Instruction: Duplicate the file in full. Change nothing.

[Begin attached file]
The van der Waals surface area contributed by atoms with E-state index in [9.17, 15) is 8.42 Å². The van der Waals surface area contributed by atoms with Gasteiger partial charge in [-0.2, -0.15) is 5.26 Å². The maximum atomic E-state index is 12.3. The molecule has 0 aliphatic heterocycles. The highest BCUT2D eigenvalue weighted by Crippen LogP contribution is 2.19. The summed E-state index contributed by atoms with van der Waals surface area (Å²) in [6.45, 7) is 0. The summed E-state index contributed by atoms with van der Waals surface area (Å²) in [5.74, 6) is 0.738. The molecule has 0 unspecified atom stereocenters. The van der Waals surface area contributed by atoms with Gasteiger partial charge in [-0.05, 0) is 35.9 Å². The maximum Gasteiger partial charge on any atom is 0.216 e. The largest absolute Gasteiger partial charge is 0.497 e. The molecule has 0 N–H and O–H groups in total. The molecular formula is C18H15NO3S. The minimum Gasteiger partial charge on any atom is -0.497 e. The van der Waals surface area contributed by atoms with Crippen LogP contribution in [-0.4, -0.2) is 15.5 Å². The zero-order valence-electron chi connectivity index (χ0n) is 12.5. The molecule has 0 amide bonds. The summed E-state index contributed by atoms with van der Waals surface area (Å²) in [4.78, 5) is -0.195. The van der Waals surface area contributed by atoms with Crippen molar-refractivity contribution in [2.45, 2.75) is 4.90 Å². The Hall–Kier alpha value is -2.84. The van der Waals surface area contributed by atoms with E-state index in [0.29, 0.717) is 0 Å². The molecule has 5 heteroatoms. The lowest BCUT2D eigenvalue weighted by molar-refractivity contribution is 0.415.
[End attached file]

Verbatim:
The van der Waals surface area contributed by atoms with E-state index in [9.17, 15) is 8.42 Å². The van der Waals surface area contributed by atoms with Gasteiger partial charge in [-0.2, -0.15) is 5.26 Å². The maximum atomic E-state index is 12.3. The molecule has 0 aliphatic heterocycles. The highest BCUT2D eigenvalue weighted by Crippen LogP contribution is 2.19. The summed E-state index contributed by atoms with van der Waals surface area (Å²) in [6.45, 7) is 0. The summed E-state index contributed by atoms with van der Waals surface area (Å²) in [5.74, 6) is 0.738. The molecule has 0 unspecified atom stereocenters. The van der Waals surface area contributed by atoms with Gasteiger partial charge in [-0.05, 0) is 35.9 Å². The maximum Gasteiger partial charge on any atom is 0.216 e. The largest absolute Gasteiger partial charge is 0.497 e. The molecule has 0 N–H and O–H groups in total. The molecular formula is C18H15NO3S. The minimum Gasteiger partial charge on any atom is -0.497 e. The van der Waals surface area contributed by atoms with Crippen LogP contribution in [-0.4, -0.2) is 15.5 Å². The zero-order valence-electron chi connectivity index (χ0n) is 12.5. The molecule has 0 amide bonds. The summed E-state index contributed by atoms with van der Waals surface area (Å²) in [4.78, 5) is -0.195. The van der Waals surface area contributed by atoms with Crippen molar-refractivity contribution in [2.45, 2.75) is 4.90 Å². The Hall–Kier alpha value is -2.84. The van der Waals surface area contributed by atoms with E-state index in [0.29, 0.717) is 0 Å². The molecule has 5 heteroatoms. The lowest BCUT2D eigenvalue weighted by molar-refractivity contribution is 0.415.